Alternate Paths to Power? Women's Political Representation in Nicaragua

Magda Hinojosa, Ana Vijil Gurdián

Research output: Contribution to journalArticle

2 Citations (Scopus)

Abstract

Political alternate positions (otherwise known as substitutes) can have important effects on women's abilities to enter politics. Using the case of Nicaragua, this study assesses whether these alternate positions are being used to increase women's political representation or as a tool to undermine women's advancement into positions of power. By examining patterns of women's representation as candidates in the 1996, 2001, and 2006 elections for the National Assembly and as elected officeholders (as both alternates for those assembly members and titleholders), the article analyzes how various political parties are utilizing these alternate positions. Contrary to the conventional wisdom, this study finds no evidence that these alternate positions are used to undermine women's political progress.

Original languageEnglish (US)
Pages (from-to)61-88
Number of pages28
JournalLatin American Politics and Society
Volume54
Issue number4
DOIs
StatePublished - Dec 2012

Fingerprint

Nicaragua
national assembly
election
wisdom
politics
candidacy
woman
ability
evidence

ASJC Scopus subject areas

  • Geography, Planning and Development
  • Political Science and International Relations
  • Sociology and Political Science

Cite this

Alternate Paths to Power? Women's Political Representation in Nicaragua. / Hinojosa, Magda; Gurdián, Ana Vijil.

In: Latin American Politics and Society, Vol. 54, No. 4, 12.2012, p. 61-88.

Research output: Contribution to journalArticle

@article{d3d5263116ce4518a2090f575de4d0bf,
title = "Alternate Paths to Power? Women's Political Representation in Nicaragua",
abstract = "Political alternate positions (otherwise known as substitutes) can have important effects on women's abilities to enter politics. Using the case of Nicaragua, this study assesses whether these alternate positions are being used to increase women's political representation or as a tool to undermine women's advancement into positions of power. By examining patterns of women's representation as candidates in the 1996, 2001, and 2006 elections for the National Assembly and as elected officeholders (as both alternates for those assembly members and titleholders), the article analyzes how various political parties are utilizing these alternate positions. Contrary to the conventional wisdom, this study finds no evidence that these alternate positions are used to undermine women's political progress.",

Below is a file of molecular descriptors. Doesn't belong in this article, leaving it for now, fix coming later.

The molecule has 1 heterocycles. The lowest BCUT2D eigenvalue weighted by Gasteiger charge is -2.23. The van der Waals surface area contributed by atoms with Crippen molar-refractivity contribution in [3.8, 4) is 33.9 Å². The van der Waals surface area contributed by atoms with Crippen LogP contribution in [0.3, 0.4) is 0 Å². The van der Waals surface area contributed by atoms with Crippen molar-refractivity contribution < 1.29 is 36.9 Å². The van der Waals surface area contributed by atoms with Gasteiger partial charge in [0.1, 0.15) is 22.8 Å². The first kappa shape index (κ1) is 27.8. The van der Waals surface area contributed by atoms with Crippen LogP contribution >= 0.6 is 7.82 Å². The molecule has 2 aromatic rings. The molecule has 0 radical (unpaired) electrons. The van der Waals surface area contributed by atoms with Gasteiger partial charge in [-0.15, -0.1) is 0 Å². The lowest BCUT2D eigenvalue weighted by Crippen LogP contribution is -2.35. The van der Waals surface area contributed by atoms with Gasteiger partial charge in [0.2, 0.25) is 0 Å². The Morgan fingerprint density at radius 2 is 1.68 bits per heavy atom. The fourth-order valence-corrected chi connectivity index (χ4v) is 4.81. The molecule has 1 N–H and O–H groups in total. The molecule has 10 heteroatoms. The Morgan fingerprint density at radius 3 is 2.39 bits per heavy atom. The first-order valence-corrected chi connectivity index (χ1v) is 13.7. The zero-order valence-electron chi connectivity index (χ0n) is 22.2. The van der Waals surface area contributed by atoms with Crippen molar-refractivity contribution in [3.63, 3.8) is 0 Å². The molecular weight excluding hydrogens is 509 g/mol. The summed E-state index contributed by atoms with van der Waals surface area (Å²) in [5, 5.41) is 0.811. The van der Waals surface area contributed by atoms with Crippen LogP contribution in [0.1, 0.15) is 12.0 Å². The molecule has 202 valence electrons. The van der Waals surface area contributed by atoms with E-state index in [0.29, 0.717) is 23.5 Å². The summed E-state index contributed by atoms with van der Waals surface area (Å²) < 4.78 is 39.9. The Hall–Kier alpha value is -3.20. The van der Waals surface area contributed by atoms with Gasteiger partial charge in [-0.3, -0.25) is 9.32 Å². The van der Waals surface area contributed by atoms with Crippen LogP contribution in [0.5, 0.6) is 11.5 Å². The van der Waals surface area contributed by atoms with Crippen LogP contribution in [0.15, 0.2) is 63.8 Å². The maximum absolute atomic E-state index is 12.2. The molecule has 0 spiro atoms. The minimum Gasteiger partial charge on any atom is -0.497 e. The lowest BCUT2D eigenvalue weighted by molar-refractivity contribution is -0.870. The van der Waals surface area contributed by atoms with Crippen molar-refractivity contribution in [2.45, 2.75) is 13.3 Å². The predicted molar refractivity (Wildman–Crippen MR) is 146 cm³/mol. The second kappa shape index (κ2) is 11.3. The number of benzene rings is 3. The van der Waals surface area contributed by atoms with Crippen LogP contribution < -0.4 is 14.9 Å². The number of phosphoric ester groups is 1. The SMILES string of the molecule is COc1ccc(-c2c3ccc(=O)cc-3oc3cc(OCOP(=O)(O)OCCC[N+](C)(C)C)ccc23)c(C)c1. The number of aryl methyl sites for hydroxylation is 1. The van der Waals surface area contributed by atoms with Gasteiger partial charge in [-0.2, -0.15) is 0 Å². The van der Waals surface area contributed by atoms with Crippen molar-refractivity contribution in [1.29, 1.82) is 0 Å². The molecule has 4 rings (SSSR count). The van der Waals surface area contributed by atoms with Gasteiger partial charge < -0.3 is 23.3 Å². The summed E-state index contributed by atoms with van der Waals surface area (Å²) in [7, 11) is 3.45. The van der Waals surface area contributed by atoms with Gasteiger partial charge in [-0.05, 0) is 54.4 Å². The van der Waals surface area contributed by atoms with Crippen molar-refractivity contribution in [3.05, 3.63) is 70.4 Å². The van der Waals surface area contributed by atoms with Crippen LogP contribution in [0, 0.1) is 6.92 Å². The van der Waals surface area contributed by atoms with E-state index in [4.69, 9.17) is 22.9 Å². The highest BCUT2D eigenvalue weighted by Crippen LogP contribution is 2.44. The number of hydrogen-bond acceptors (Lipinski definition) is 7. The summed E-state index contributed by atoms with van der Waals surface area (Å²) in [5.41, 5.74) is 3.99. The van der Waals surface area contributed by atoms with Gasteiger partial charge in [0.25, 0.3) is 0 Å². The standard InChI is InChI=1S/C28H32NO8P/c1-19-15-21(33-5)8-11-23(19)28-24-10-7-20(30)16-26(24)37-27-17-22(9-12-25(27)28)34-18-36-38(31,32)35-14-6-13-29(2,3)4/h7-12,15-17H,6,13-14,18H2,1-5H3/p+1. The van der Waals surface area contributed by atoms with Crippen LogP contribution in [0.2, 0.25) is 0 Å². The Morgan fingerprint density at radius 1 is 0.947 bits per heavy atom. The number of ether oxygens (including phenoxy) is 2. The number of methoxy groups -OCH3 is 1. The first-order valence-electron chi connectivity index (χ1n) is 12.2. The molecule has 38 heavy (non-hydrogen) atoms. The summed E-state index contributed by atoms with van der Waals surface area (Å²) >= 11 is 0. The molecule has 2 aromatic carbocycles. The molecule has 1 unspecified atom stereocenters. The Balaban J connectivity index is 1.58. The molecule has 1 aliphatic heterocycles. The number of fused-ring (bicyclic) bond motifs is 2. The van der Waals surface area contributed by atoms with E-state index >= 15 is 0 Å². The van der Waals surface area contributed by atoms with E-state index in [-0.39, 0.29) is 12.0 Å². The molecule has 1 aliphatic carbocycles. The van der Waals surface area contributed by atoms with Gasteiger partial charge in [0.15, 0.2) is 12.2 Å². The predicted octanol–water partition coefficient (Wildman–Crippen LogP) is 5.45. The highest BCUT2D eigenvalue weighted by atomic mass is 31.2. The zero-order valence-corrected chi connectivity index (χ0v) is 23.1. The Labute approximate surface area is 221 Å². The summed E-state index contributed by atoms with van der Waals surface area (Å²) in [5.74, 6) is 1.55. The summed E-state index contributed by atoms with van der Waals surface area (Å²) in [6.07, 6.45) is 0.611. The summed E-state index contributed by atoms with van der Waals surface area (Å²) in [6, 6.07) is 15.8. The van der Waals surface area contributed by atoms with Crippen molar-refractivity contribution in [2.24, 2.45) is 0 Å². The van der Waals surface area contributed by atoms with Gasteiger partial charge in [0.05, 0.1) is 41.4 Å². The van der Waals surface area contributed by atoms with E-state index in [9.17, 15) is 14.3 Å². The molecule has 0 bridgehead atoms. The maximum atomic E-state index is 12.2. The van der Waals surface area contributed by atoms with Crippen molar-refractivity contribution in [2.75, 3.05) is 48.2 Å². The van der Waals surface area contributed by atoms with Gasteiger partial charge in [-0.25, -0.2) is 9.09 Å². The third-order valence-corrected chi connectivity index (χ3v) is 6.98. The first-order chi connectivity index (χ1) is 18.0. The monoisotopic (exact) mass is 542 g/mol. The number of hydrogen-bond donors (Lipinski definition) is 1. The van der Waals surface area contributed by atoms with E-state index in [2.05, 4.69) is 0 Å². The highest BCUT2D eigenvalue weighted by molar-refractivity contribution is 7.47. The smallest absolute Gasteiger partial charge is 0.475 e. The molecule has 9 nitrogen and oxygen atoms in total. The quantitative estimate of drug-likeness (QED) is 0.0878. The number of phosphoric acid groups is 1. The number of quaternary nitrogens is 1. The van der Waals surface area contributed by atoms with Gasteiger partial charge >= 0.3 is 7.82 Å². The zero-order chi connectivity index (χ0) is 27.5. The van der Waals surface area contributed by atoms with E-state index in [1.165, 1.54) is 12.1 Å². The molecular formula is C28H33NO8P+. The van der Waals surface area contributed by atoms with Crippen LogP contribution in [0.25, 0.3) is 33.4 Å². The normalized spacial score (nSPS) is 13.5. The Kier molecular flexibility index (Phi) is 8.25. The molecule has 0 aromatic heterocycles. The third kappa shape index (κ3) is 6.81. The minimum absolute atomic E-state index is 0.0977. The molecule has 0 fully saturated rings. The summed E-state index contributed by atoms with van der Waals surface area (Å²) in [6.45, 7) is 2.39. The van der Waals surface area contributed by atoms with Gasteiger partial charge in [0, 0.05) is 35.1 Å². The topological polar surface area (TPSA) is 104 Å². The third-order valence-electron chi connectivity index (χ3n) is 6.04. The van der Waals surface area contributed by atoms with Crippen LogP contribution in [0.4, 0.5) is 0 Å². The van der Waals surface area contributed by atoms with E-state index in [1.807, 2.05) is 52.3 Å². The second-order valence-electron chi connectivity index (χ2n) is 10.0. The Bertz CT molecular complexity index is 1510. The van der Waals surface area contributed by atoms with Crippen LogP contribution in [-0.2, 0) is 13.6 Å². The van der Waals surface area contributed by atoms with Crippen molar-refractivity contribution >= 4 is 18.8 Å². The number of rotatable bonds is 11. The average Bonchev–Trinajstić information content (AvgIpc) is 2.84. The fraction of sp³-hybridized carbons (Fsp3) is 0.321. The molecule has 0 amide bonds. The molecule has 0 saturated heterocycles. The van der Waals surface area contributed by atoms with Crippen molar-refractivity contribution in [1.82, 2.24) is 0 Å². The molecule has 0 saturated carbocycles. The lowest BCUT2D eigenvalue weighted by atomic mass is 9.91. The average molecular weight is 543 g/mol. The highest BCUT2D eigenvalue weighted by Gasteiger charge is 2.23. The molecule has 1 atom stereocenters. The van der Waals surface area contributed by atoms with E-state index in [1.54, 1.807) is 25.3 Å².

author = "Magda Hinojosa and Gurdi{\'a}n, {Ana Vijil}",
year = "2012",
month = "12",
doi = "10.1111/j.1548-2456.2012.00173.x",
language = "English (US)",
volume = "54",
pages = "61--88",
journal = "Latin American Politics and Society",
issn = "1531-426X",
publisher = "Wiley-Blackwell",
number = "4",

}

TY - JOUR

T1 - Alternate Paths to Power? Women's Political Representation in Nicaragua

AU - Hinojosa, Magda

AU - Gurdián, Ana Vijil

PY - 2012/12

Y1 - 2012/12

N2 - Political alternate positions (otherwise known as substitutes) can have important effects on women's abilities to enter politics. Using the case of Nicaragua, this study assesses whether these alternate positions are being used to increase women's political representation or as a tool to undermine women's advancement into positions of power. By examining patterns of women's representation as candidates in the 1996, 2001, and 2006 elections for the National Assembly and as elected officeholders (as both alternates for those assembly members and titleholders), the article analyzes how various political parties are utilizing these alternate positions. Contrary to the conventional wisdom, this study finds no evidence that these alternate positions are used to undermine women's political progress.

AB - Political alternate positions (otherwise known as substitutes) can have important effects on women's abilities to enter politics. Using the case of Nicaragua, this study assesses whether these alternate positions are being used to increase women's political representation or as a tool to undermine women's advancement into positions of power. By examining patterns of women's representation as candidates in the 1996, 2001, and 2006 elections for the National Assembly and as elected officeholders (as both alternates for those assembly members and titleholders), the article analyzes how various political parties are utilizing these alternate positions. Contrary to the conventional wisdom, this study finds no evidence that these alternate positions are used to undermine women's political progress.

UR - http://www.scopus.com/inward/record.url?scp=84869800003&partnerID=8YFLogxK

UR - http://www.scopus.com/inward/citedby.url?scp=84869800003&partnerID=8YFLogxK

U2 - 10.1111/j.1548-2456.2012.00173.x

DO - 10.1111/j.1548-2456.2012.00173.x

M3 - Article

AN - SCOPUS:84869800003

VL - 54

SP - 61

EP - 88

JO - Latin American Politics and Society

JF - Latin American Politics and Society

SN - 1531-426X

IS - 4

ER -